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Is Millar really clean now?

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Arnout said:
That's a good point. When riders don't immediately condemn other riders after a positive, it can also be because they know the system is not perfect. That is, you can get caught if you're clean, especially on these substances (as they are not natural).

I also read somewhere in this topic that doping would result in 10% gain. No way. That would mean Millar would ride 52 km/h instead of 47 km/h when using doping. Not possible these days.

Especially when you consider Koos Moerenhout, who is clean without a shadow of a doubt, can finish 6th in the World time trials. Moerenhout had an anonymous career until some years ago, when finally he could consistently deliver the results that we expected of him, as he was very talented.

So yes, there may still be doping going on, but not in the 10% region. It will probably give the edge among the top competitors, but this is no '96 anymore.

That would mean no one would be blood doping - EPO and its substitutes or transfusions at all, because that's what gives the 10-15% boost.

There's nothing to suggest EPO use in general, and transfusions amongst GT riders has fallen away in the past 5 years.

Going by his TT efforts I would be more inclined to say he's "clean", he only puts in these golden TTs once every 12-18months. The rest of the time he's a run of the mill top tenner.

But then you just look at him following Cuddles and Contador up Ventoux and you're straight back to the real world.
 
Frosty said:
Am not saying that he isnt clean but how can you say any cyclist is 'clean without a shadow of a doubt?'

Looking at a combination of talent, results, result evolution and personality I can say he is clean for 100%. No, I have no scientific proof, but his reaction to the Landis Tour (he was on the same team) said enough. He didn't accuse anybody, he didn't defend anybody, he just was so depressed that it could happen. And it was genuine.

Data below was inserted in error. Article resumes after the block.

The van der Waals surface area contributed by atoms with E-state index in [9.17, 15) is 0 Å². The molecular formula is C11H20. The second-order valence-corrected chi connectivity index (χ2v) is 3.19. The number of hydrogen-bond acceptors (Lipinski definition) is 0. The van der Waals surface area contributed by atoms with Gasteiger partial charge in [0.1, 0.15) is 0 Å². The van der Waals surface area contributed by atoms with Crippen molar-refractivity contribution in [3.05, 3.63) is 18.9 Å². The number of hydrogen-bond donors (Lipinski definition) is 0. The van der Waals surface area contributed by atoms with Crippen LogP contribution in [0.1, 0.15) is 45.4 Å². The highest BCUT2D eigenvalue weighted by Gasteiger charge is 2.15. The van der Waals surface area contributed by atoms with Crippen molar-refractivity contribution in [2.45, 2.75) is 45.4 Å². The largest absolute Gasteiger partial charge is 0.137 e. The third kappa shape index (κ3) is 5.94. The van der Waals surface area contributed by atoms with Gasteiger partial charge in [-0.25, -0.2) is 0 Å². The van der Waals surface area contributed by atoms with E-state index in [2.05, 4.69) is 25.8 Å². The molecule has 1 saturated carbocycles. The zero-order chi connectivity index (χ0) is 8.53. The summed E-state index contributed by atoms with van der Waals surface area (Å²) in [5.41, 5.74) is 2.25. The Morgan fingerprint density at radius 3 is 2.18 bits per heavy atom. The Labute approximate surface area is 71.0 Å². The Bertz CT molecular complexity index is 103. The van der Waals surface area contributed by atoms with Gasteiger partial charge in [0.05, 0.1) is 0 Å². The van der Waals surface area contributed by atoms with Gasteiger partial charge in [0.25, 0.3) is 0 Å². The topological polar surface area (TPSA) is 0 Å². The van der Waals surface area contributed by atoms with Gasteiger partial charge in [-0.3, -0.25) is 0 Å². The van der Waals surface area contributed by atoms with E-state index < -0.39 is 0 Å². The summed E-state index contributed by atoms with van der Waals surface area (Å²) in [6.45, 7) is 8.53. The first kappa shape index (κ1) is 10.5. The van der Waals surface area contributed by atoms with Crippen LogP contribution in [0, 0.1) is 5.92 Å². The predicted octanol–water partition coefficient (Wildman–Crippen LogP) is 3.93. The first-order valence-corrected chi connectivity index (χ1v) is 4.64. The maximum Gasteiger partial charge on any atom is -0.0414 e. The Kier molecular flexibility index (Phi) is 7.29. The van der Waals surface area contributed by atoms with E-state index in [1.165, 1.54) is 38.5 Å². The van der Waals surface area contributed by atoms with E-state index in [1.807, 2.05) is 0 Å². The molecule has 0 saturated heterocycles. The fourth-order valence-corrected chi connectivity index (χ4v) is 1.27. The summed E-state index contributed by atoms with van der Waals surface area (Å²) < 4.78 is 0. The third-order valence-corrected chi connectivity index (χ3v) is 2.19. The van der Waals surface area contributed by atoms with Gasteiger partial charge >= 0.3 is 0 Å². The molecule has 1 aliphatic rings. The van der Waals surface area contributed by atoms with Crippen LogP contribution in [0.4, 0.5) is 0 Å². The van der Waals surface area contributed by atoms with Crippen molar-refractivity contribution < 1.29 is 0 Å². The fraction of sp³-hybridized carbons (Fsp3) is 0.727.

Ferminal said:
That would mean no one would be blood doping - EPO and its substitutes or transfusions at all, because that's what gives the 10-15% boost.

There's nothing to suggest EPO use in general, and transfusions amongst GT riders has fallen away in the past 5 years.

Going by his TT efforts I would be more inclined to say he's "clean", he only puts in these golden TTs once every 12-18months. The rest of the time he's a run of the mill top tenner.

But then you just look at him following Cuddles and Contador up Ventoux and you're straight back to the real world.

When did who follow Contador on the Ventoux?

By the way, it is not strange that a guy like Millar (or any TT specialist for that matter) can follow top riders (without top form) on a single mountain slope. It is more or less the same as a ITT, a high, nonstop effort for approximately an hour. You see it often that TT'ers are able to do that. The difficulties arise when there are successive mountain slopes (you saw it with Wiggins in the Tour 2009, all stages were extremely easy and he could to well on the final and only slope of the stage. Except for that one stage where Schleck one, and that was the stage in which he lost most time).